Sunday, March 05, 2006
"A study from the April issue of Current Anthropology explores the evolution of handedness, one of few firm behavioral boundaries separating humans from other animals. 'The predominant right-handedness of humans has been noted since at least the time of the Greek philosophers Plato and Aristotle,' write Amanda Blackburn (University of Manitoba) and Christopher Knusel (University of Bradford).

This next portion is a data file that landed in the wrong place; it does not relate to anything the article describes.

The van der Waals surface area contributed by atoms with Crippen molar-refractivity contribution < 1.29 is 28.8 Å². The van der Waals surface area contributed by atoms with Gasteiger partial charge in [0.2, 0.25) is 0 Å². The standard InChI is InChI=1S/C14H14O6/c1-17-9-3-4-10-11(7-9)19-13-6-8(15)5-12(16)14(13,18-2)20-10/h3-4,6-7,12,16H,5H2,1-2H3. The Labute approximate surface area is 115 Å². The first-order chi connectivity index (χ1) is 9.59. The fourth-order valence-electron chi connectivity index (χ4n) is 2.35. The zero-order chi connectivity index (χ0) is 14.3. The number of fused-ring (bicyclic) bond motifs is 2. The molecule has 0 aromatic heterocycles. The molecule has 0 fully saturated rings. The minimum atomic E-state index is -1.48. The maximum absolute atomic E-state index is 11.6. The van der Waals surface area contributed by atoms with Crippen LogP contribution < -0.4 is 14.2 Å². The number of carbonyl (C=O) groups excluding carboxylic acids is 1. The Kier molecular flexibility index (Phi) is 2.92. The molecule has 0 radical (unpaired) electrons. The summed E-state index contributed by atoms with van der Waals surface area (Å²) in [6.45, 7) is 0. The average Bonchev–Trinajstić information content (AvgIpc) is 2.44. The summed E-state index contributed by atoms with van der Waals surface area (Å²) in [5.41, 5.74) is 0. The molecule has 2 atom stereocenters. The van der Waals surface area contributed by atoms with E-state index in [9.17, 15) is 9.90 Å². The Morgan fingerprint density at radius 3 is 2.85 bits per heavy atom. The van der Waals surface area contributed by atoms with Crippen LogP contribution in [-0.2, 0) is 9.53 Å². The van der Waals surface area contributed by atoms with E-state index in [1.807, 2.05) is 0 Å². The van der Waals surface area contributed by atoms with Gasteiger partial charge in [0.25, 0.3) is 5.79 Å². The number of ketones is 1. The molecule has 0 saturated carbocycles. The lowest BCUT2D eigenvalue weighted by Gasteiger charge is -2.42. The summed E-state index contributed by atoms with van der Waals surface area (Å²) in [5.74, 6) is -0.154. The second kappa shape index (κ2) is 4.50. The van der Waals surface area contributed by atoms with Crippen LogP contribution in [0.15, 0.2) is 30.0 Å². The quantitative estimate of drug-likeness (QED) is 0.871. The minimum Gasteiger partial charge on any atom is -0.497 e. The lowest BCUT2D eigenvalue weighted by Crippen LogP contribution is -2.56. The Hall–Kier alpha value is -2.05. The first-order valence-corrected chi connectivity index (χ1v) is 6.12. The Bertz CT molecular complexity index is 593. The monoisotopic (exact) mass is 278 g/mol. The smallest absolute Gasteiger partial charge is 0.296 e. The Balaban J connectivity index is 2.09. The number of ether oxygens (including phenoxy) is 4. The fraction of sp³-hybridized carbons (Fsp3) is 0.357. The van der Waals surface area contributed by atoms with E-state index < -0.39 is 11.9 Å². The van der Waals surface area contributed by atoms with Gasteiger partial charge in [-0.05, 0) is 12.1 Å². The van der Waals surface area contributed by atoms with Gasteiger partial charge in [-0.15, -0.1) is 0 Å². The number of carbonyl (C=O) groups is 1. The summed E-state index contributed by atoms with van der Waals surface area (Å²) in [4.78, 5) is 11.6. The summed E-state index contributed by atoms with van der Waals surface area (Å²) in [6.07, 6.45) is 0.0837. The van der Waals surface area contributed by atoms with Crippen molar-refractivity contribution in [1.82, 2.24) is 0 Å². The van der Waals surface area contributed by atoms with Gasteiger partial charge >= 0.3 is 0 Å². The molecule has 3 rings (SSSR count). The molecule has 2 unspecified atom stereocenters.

'Modern research has shown that hand preference occurs across human cultures and, through observations of ancient art, in ancient peoples.'
As researchers find new cultural behaviors among chimpanzees and other primates, language is the only other characteristic accepted to be unique to humans, and both language and handedness appear to relate to the separation of functions between the two halves of the human brain, also known as lateralization. "